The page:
atavism


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atavism

 [at´ah-vizm]
apparent inheritance of characters from remote ancestors. adj., adj atavis´tic.

at·a·vism

(at'ă-vizm),
The appearance in an individual of characteristics presumed to have been present in some remote ancestor; reversion to an earlier biologic type, a throwback.
[L. atavus, a remote ancestor]

atavism

/at·a·vism/ (at´ah-vizm) apparent inheritance of a characteristic from remote rather than immediate ancestors.atavis´tic

atavism

(ăt′ə-vĭz′əm)
n.
1. The reappearance of a characteristic in an organism after several generations of absence.
2. An individual or a part that exhibits atavism. Also called throwback.
3. The return of a trait or recurrence of previous behavior after a period of absence.

at′a·vist n.
at′a·vis′tic adj.
at′a·vis′ti·cal·ly adv.

atavism

[at′əviz′əm]
Etymology: L, atavus, ancestor
the appearance in an individual of traits or characteristics more like those of a grandparent or earlier ancestor than of the parents. Atavistic data may offer clues to an examining physician of genetic or familial health factors. atavistic, adj.
Any of a number of normally dormant traits—e.g., the presence in humans of multiple nipples, appearance of vestigial hind limbs in whales, or possibly hereditary hypertrichosis in humans

atavism

Any of a number of normally dormant traits–eg, the presence in humans of multiple nipples, appearance of vestigial hind limbs in whales, or possibly hereditary hypertrichosis in humans

at·a·vism

(at'ă-vizm)
The appearance in an individual of characteristics presumed to have been present in some remote ancestor; reversion to an earlier biologic type; a throwback.
[L. atavus, a remote ancestor]

atavism

The reappearance of a genetic characteristic after generations of absence. This may be caused by the coincidence of two recessive genes, by recombination, or by mutation. The organism or individual so produced is often called a ‘throwback’.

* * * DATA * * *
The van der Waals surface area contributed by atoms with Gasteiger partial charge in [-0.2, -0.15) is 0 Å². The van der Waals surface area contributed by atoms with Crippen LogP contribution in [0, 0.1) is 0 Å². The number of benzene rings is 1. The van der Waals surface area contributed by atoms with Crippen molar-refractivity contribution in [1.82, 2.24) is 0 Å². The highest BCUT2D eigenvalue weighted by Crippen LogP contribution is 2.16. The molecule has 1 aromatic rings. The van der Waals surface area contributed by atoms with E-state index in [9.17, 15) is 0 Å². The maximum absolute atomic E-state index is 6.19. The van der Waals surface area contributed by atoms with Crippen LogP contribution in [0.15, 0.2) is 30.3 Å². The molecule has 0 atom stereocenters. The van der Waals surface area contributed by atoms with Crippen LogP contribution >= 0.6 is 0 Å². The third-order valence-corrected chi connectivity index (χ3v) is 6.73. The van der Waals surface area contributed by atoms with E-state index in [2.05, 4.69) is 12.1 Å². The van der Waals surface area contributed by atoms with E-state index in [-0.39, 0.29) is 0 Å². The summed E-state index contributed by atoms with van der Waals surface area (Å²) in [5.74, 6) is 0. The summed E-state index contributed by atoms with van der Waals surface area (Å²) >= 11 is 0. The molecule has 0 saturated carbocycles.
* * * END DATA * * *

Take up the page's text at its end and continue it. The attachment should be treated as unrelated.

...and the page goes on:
atavism

the recurrence of a characteristic possessed by an ancestor after an absence for several generations.

atavism

apparent inheritance of characters from remote ancestors, caused by recessive genes. Called also 'throwback'.
References in periodicals archive ?
The crowd at the races reveals still more explicitly the dormant atavism inherent in contemporary civilization: "And the roar of the mob, the roar of a wild beast emerging from its lair, hidden under these frock-coats, was becoming plainer and plainer" (335).
82) Wigmore chose Lombroso's Crime out of a desire to distance the Modern Series from the two most Lombrosian theories of all: atavism and the born criminal.
Trinity United is an atavism of the 1960s, with all the ties anyone would care to find to Louis Farrakhan and Muammar Quadaffi.
Rejecting "original and inherent features of a race," Manouvrier wished to react against "the habit of explaining by race, blood, heredity, atavism what is explicable by the external milieu and the action of living beings assembled together.
84)--just as ideas of civilization were defined against a savagery or atavism located in the reaches of empire.
ethnocentrism is in our time an atavism that does not serve anybody
The forces of progress and virtue are embodied by a blond hero, forefather of that coming race the Celts, who sets out to rescue the maiden from an ogre representing atavism and vice.
The author of ''The Ancestor Within,'' Michael Le Page, cited the babies with tails as a likely example of atavism, a phenomenon in which ancestral traits suddenly reappear after thousands or even millions of years.
This "intellectual" world could not help but be fascinated by boxing, the virility, vitality and atavism of naked violence.
Within those topics is an explanation of, atavism, or the reappearance of a characteristic typical of a remote ancestor.